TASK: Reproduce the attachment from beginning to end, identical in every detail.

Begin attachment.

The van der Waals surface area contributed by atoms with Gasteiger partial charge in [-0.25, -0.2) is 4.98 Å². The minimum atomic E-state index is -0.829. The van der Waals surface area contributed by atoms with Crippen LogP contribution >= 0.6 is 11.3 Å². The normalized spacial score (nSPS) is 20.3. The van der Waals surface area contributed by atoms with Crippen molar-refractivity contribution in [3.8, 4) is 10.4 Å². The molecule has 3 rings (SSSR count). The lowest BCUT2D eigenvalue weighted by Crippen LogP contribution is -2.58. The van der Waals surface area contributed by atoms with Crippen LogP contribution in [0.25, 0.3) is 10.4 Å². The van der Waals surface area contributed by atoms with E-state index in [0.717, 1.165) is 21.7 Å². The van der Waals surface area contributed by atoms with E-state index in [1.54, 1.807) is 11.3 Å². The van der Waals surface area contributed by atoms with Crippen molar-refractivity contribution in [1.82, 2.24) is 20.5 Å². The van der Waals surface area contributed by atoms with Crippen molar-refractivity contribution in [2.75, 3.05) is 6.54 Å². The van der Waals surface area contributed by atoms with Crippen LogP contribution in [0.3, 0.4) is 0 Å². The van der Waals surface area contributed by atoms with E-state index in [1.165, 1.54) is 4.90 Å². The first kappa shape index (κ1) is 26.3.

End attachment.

The van der Waals surface area contributed by atoms with Gasteiger partial charge in [-0.25, -0.2) is 4.98 Å². The minimum atomic E-state index is -0.829. The van der Waals surface area contributed by atoms with Crippen LogP contribution >= 0.6 is 11.3 Å². The normalized spacial score (nSPS) is 20.3. The van der Waals surface area contributed by atoms with Crippen molar-refractivity contribution in [3.8, 4) is 10.4 Å². The molecule has 3 rings (SSSR count). The lowest BCUT2D eigenvalue weighted by Crippen LogP contribution is -2.58. The van der Waals surface area contributed by atoms with Crippen LogP contribution in [0.25, 0.3) is 10.4 Å². The van der Waals surface area contributed by atoms with E-state index in [0.717, 1.165) is 21.7 Å². The van der Waals surface area contributed by atoms with E-state index in [1.54, 1.807) is 11.3 Å². The van der Waals surface area contributed by atoms with Crippen molar-refractivity contribution in [1.82, 2.24) is 20.5 Å². The van der Waals surface area contributed by atoms with Crippen molar-refractivity contribution in [2.75, 3.05) is 6.54 Å². The van der Waals surface area contributed by atoms with Crippen LogP contribution in [0.3, 0.4) is 0 Å². The van der Waals surface area contributed by atoms with E-state index in [1.165, 1.54) is 4.90 Å². The first kappa shape index (κ1) is 26.3.